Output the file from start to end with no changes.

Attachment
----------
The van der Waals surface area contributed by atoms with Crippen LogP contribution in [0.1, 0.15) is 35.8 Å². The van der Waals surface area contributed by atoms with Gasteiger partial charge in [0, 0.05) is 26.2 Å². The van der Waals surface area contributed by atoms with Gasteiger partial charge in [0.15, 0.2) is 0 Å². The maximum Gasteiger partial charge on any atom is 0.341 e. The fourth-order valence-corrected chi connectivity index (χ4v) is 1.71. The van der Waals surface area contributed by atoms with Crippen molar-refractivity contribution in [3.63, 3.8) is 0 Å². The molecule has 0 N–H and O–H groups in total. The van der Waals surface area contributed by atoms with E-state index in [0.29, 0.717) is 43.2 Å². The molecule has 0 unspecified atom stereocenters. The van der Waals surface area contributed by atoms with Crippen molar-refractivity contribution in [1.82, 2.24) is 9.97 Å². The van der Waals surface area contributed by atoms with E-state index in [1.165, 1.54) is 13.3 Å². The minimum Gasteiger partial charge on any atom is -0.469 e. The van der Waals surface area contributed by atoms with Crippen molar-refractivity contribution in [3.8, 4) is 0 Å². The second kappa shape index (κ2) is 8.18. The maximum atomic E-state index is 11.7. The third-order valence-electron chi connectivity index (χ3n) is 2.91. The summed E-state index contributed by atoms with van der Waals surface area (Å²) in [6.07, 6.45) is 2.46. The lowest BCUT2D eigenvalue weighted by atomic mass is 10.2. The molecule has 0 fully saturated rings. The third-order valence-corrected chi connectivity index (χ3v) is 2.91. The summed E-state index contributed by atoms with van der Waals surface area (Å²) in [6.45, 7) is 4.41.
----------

The van der Waals surface area contributed by atoms with Crippen LogP contribution in [0.1, 0.15) is 35.8 Å². The van der Waals surface area contributed by atoms with Gasteiger partial charge in [0, 0.05) is 26.2 Å². The van der Waals surface area contributed by atoms with Gasteiger partial charge in [0.15, 0.2) is 0 Å². The maximum Gasteiger partial charge on any atom is 0.341 e. The fourth-order valence-corrected chi connectivity index (χ4v) is 1.71. The van der Waals surface area contributed by atoms with Crippen molar-refractivity contribution in [3.63, 3.8) is 0 Å². The molecule has 0 N–H and O–H groups in total. The van der Waals surface area contributed by atoms with E-state index in [0.29, 0.717) is 43.2 Å². The molecule has 0 unspecified atom stereocenters. The van der Waals surface area contributed by atoms with Crippen molar-refractivity contribution in [1.82, 2.24) is 9.97 Å². The van der Waals surface area contributed by atoms with E-state index in [1.165, 1.54) is 13.3 Å². The minimum Gasteiger partial charge on any atom is -0.469 e. The van der Waals surface area contributed by atoms with Crippen molar-refractivity contribution in [3.8, 4) is 0 Å². The second kappa shape index (κ2) is 8.18. The maximum atomic E-state index is 11.7. The third-order valence-electron chi connectivity index (χ3n) is 2.91. The summed E-state index contributed by atoms with van der Waals surface area (Å²) in [6.07, 6.45) is 2.46. The lowest BCUT2D eigenvalue weighted by atomic mass is 10.2. The molecule has 0 fully saturated rings. The third-order valence-corrected chi connectivity index (χ3v) is 2.91. The summed E-state index contributed by atoms with van der Waals surface area (Å²) in [6.45, 7) is 4.41.